I remember back in the late eighties when I first started taking Tai Chi lessons, of walking out of the class one night when I suddenly realized that I must have been stressed going in because now I felt calm. I feel the stress reduction after every class. It works. Other big bonuses happened unexpectantly. At the same time I found out that I had food allergies, I also went to see Dr. Chris Fullerton the Chiropractor who straightened out a few kinks. It seemed, combined with no more kinks and not eating the things I was allergic to and continuing Tai Chi, I no longer had pain in my arthritic hips, after years of suffering from Osteo- Arthritis in them. All traces of pain are gone unless I do something stupid like lifting something very heavy. I am very grateful not to wake up stiff and sore.

I remember being at an Addiction workshop in Ottawa just after I had started taking Tai Chi classes. One of my co-workers from Mount Carmel House, who had been sitting at another table, came over to me and asked me how old I thought a gentleman at her table could be. He was well built and youthful. I replied that he was probably mid-forties. She laughed and said that he was seventy-one years old and a Tai Chi Master who had been practicing for many years. I thought she was kidding because he did not even look over fifty. We decided if that was what Tai Chi could do for him, maybe we had better keep going to Tai Chi classes. I am still going .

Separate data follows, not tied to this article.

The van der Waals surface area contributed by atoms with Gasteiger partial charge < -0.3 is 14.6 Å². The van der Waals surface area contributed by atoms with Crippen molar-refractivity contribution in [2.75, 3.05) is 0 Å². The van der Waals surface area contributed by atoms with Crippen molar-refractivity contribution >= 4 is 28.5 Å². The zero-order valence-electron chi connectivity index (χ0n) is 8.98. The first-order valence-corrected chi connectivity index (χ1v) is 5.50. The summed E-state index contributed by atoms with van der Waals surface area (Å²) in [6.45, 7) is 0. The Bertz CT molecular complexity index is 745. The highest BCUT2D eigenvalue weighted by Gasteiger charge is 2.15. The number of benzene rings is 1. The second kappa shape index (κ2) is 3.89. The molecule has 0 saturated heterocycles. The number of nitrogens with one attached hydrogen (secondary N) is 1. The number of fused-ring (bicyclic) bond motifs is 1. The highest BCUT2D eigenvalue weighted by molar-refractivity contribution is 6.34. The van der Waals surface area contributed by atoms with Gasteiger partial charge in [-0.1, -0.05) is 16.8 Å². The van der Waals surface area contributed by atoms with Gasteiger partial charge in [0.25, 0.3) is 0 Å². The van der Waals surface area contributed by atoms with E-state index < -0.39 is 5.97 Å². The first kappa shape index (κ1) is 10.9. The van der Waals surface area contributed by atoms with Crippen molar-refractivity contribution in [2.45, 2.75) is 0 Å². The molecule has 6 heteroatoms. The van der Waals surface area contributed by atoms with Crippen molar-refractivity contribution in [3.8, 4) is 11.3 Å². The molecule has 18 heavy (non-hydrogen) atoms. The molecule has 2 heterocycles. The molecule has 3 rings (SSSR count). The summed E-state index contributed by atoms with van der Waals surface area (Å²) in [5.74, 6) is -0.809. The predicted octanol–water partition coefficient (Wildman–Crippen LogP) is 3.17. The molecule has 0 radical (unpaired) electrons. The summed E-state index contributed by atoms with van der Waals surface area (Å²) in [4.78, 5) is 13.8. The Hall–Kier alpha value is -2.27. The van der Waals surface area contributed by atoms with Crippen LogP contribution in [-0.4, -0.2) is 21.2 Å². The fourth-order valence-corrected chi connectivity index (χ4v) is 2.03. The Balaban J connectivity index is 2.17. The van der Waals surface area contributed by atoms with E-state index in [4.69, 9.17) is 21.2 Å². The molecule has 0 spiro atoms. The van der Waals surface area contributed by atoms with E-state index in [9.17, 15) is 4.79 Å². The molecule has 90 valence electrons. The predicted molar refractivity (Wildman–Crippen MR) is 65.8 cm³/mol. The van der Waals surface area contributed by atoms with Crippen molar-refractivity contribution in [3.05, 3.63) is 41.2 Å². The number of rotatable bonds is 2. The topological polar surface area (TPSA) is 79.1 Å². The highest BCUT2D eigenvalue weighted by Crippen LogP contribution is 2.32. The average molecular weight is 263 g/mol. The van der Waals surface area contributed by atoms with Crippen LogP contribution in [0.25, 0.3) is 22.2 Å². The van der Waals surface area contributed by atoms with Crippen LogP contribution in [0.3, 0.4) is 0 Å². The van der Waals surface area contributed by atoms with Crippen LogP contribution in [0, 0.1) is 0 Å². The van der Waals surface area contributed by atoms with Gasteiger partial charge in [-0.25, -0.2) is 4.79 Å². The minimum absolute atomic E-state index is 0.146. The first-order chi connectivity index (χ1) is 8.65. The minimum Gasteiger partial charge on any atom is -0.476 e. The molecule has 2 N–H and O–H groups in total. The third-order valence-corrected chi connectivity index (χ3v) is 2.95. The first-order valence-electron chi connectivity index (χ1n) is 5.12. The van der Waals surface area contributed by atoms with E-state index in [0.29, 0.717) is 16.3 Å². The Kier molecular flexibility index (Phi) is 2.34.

My Editor Jamie’s past article on losing someone hit close to home. At the end he writes about thinking of how you want to be remembered. At this point, I haven’t got much of a clue except maybe that I have cared about others. But the article made me think of how I was remembering the four wonderful people who died this year that I loved so much. I realized I was grieving them and feeling the holes in my heart without looking so much at how they had been such joys in my life. My wonderful Elaine who was just so much fun to be with died about a year ago .